Nevertheless, the court also found that the board did not demonstrate its prima facie entitlement to judgment as a matter of law for ALL the charges, fees, or fines levied against homeowners. The court found that triable issues of fact existed as to whether the total fees and fines assessed included charges for services performed on the side and rear of the homeowners’ properties. Although the declaration of covenants authorized the board to provide for and collect charges for landscaping services performed on the front portions of the homeowners’ properties, the declaration was silent on the board’s authority to provide landscaping services to the sides and rears of the properties.

Noting that the board had failed to provide any evidence as to how the fees that were imposed were allocated between the front, sides, and rears of the properties, the court held that the homeowners were entitled to enjoin the board from collecting such charges, fees, and fines as were not allocated solely to the front portion of the properties. The court also ruled that the board did not demonstrate its prima facie entitlement to judgment as a matter of law to enforce and collect charges, fees, or fines levied against the homeowners for changes made to landscaping in front of the homeowners’ properties. The court held that there were triable issues of fact as to whether or not the board had authorized the changes.

However, the homeowners’ cause of action to recover damages for breach of fiduciary duty was dismissed. The court found the that the various board actions challenged by the homeowners “were within the board’s authority, and taken in good faith for the benefit of the homeowners’ association, and, thus, that such actions were protected from judicial review pursuant to the business judgment rule.”

In Gabriel v. Board of Managers of Gallery House Condominium,[5] the First Department similarly held that a condominium board of managers lacked authority to impose a fine against homeowners. In Gabriel, several unit owners brought an action against the board seeking to invalidate fines of $500 per day that the board had imposed on unit owners who violated a newly amended house rule that restricted owners from subletting their units to guests. The unit owners also sought injunctive relief to enjoin the board from imposing such fines in the future.

The First Department duly recognized that the imposition of fines to implement rules and regulations as provided for in the bylaws was within the board’s power and authority. However, the court noted that the board was unable to cite persuasive authority to support its imposition of such a hefty fine, and that the imposition of the fine did not amount to a mere administrative fee or nominal fine for a resident’s noncompliance with certain rules. Accordingly, the court held that the board lacked the authority to impose such fines because the $500-per-day fine for unit owners violating the guest policy was a penalty to residents and was confiscatory in nature.[6]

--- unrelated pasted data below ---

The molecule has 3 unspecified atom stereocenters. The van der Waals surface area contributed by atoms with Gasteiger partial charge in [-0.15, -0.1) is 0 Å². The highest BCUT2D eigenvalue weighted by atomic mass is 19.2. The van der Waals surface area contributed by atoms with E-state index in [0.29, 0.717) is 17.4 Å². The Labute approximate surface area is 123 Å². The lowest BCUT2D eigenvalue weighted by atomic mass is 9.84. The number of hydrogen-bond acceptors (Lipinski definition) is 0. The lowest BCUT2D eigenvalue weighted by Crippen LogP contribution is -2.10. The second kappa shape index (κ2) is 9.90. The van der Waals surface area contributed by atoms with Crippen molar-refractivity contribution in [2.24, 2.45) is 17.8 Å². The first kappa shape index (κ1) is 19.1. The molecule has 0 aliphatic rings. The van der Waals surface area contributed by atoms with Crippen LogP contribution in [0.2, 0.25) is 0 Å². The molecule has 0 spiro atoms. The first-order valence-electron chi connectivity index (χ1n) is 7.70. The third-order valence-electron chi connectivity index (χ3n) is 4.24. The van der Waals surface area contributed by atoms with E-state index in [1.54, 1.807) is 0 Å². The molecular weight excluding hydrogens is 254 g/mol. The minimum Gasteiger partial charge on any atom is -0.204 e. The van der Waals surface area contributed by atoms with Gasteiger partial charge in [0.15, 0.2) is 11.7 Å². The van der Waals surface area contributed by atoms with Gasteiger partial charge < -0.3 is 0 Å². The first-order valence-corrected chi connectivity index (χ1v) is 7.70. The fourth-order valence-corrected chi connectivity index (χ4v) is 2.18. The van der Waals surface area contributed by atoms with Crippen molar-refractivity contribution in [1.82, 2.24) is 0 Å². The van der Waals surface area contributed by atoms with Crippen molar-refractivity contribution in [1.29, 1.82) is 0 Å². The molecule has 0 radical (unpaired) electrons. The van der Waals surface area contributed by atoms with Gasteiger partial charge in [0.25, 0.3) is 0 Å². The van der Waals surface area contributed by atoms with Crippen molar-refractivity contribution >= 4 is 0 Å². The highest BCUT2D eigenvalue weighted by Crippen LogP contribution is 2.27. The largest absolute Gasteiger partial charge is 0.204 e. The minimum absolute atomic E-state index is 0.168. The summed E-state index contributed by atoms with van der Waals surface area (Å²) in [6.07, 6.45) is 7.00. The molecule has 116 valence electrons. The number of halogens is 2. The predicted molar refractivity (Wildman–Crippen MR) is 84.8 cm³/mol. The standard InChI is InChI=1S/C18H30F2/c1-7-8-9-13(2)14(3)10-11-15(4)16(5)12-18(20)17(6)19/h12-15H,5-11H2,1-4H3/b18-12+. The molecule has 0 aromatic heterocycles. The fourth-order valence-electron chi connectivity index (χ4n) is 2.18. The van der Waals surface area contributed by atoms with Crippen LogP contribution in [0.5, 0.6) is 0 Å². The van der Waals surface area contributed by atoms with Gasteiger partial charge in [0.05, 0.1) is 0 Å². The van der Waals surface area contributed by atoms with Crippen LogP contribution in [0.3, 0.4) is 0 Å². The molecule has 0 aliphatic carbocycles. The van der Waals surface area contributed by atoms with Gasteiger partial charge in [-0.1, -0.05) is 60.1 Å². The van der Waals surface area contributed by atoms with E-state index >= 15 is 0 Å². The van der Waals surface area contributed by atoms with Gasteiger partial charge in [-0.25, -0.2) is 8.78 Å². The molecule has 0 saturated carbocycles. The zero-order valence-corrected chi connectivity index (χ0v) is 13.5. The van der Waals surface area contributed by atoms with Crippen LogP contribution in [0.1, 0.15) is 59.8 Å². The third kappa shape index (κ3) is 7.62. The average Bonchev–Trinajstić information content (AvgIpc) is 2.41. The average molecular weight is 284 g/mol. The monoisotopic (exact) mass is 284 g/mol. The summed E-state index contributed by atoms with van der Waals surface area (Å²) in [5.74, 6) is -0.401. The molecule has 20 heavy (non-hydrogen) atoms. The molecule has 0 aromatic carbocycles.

Unlike condominiums, there is no statute that authorizes a cooperative board of directors to assess monetary fines. Instead, a cooperative board seeking to assess monetary fines against tenant-shareholders for violating house rules must do so pursuant to explicit authorization found within the governing documents, i.e., the certificate of incorporation, proprietary lease, and by-laws duly adopted in accordance therewith. Thus, where cooperative boards possess authority provided in the by-laws to adopt additional rules and regulations, the boards also possess the implicit authority to impose fines for any violation thereof.

In Cohan v. Board of Directors of 700 Shore Road Waters Edge,[7] the board of a cooperative corporation assessed a fine of $3,000 on a tenant-shareholder for an alleged illegal sublet of her apartment after receiving noise complaints from other tenant-shareholders. The shareholder advised the board that she was residing full-time in the apartment with her sister. Nevertheless, the board refused to rescind the fine. The tenant-shareholder commenced a lawsuit to rescind the fine on the ground that the proprietary lease permitted occupancy by a shareholder and certain family members, including sisters. In response, the board moved to dismiss the shareholder’s action arguing that its authority to impose the $3,000 fine was derived from the sublet policy included in the cooperative’s handbook which stated that the board “does not permit shareholders to sublet their apartments,” and that “[a]ny shareholder who sublets their apartment is subject to a $3,000 fine.”